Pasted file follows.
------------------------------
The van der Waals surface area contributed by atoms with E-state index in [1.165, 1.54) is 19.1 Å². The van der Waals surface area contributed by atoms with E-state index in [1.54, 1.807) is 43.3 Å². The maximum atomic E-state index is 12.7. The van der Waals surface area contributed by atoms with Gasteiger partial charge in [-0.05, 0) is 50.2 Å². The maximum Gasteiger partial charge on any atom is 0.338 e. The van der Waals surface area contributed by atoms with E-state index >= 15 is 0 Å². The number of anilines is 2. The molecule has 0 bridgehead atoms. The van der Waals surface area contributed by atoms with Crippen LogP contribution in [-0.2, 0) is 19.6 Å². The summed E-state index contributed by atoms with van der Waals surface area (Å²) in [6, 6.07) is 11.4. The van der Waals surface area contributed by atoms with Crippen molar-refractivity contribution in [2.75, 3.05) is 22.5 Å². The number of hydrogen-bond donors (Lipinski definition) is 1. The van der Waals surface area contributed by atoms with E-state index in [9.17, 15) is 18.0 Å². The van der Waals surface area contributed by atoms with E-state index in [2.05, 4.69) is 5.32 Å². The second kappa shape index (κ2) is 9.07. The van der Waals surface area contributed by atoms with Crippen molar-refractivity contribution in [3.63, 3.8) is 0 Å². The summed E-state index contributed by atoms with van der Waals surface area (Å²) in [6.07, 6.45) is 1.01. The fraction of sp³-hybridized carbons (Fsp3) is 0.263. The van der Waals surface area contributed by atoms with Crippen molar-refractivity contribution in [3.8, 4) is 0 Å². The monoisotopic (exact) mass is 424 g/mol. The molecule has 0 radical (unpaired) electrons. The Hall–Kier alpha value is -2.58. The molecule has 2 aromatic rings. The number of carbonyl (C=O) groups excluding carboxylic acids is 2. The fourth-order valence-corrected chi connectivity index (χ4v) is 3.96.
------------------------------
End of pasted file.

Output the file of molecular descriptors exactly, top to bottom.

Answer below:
The van der Waals surface area contributed by atoms with E-state index in [1.165, 1.54) is 19.1 Å². The van der Waals surface area contributed by atoms with E-state index in [1.54, 1.807) is 43.3 Å². The maximum atomic E-state index is 12.7. The van der Waals surface area contributed by atoms with Gasteiger partial charge in [-0.05, 0) is 50.2 Å². The maximum Gasteiger partial charge on any atom is 0.338 e. The van der Waals surface area contributed by atoms with E-state index >= 15 is 0 Å². The number of anilines is 2. The molecule has 0 bridgehead atoms. The van der Waals surface area contributed by atoms with Crippen LogP contribution in [-0.2, 0) is 19.6 Å². The summed E-state index contributed by atoms with van der Waals surface area (Å²) in [6, 6.07) is 11.4. The van der Waals surface area contributed by atoms with Crippen molar-refractivity contribution in [2.75, 3.05) is 22.5 Å². The number of hydrogen-bond donors (Lipinski definition) is 1. The van der Waals surface area contributed by atoms with E-state index in [9.17, 15) is 18.0 Å². The van der Waals surface area contributed by atoms with E-state index in [2.05, 4.69) is 5.32 Å². The second kappa shape index (κ2) is 9.07. The van der Waals surface area contributed by atoms with Crippen molar-refractivity contribution in [3.63, 3.8) is 0 Å². The summed E-state index contributed by atoms with van der Waals surface area (Å²) in [6.07, 6.45) is 1.01. The fraction of sp³-hybridized carbons (Fsp3) is 0.263. The van der Waals surface area contributed by atoms with Crippen molar-refractivity contribution in [3.8, 4) is 0 Å². The monoisotopic (exact) mass is 424 g/mol. The molecule has 0 radical (unpaired) electrons. The Hall–Kier alpha value is -2.58. The molecule has 2 aromatic rings. The number of carbonyl (C=O) groups excluding carboxylic acids is 2. The fourth-order valence-corrected chi connectivity index (χ4v) is 3.96.